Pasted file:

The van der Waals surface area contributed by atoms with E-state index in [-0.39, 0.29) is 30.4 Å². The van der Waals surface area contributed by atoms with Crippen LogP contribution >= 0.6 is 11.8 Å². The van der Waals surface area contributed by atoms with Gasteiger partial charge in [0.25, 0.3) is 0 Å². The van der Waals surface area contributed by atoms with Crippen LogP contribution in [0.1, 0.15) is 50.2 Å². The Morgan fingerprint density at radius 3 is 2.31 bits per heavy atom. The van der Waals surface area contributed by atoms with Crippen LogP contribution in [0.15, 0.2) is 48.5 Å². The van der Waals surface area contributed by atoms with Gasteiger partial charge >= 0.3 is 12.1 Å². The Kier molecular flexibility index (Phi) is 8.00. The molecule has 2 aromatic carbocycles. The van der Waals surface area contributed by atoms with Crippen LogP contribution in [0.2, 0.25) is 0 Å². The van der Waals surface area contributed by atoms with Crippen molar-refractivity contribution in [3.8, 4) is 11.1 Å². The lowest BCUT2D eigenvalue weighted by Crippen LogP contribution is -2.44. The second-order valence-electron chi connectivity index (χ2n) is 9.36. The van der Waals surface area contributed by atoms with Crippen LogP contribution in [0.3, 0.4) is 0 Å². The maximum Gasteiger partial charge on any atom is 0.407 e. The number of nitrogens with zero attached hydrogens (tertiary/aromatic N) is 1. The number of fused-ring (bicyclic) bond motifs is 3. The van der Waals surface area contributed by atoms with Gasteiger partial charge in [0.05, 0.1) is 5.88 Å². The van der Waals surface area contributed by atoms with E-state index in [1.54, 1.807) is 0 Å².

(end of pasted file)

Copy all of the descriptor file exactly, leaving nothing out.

The van der Waals surface area contributed by atoms with E-state index in [-0.39, 0.29) is 30.4 Å². The van der Waals surface area contributed by atoms with Crippen LogP contribution >= 0.6 is 11.8 Å². The van der Waals surface area contributed by atoms with Gasteiger partial charge in [0.25, 0.3) is 0 Å². The van der Waals surface area contributed by atoms with Crippen LogP contribution in [0.1, 0.15) is 50.2 Å². The Morgan fingerprint density at radius 3 is 2.31 bits per heavy atom. The van der Waals surface area contributed by atoms with Crippen LogP contribution in [0.15, 0.2) is 48.5 Å². The van der Waals surface area contributed by atoms with Gasteiger partial charge >= 0.3 is 12.1 Å². The Kier molecular flexibility index (Phi) is 8.00. The molecule has 2 aromatic carbocycles. The van der Waals surface area contributed by atoms with Crippen LogP contribution in [0.2, 0.25) is 0 Å². The van der Waals surface area contributed by atoms with Crippen molar-refractivity contribution in [3.8, 4) is 11.1 Å². The lowest BCUT2D eigenvalue weighted by Crippen LogP contribution is -2.44. The second-order valence-electron chi connectivity index (χ2n) is 9.36. The van der Waals surface area contributed by atoms with Crippen LogP contribution in [0.3, 0.4) is 0 Å². The maximum Gasteiger partial charge on any atom is 0.407 e. The number of nitrogens with zero attached hydrogens (tertiary/aromatic N) is 1. The number of fused-ring (bicyclic) bond motifs is 3. The van der Waals surface area contributed by atoms with Gasteiger partial charge in [0.05, 0.1) is 5.88 Å². The van der Waals surface area contributed by atoms with E-state index in [1.54, 1.807) is 0 Å².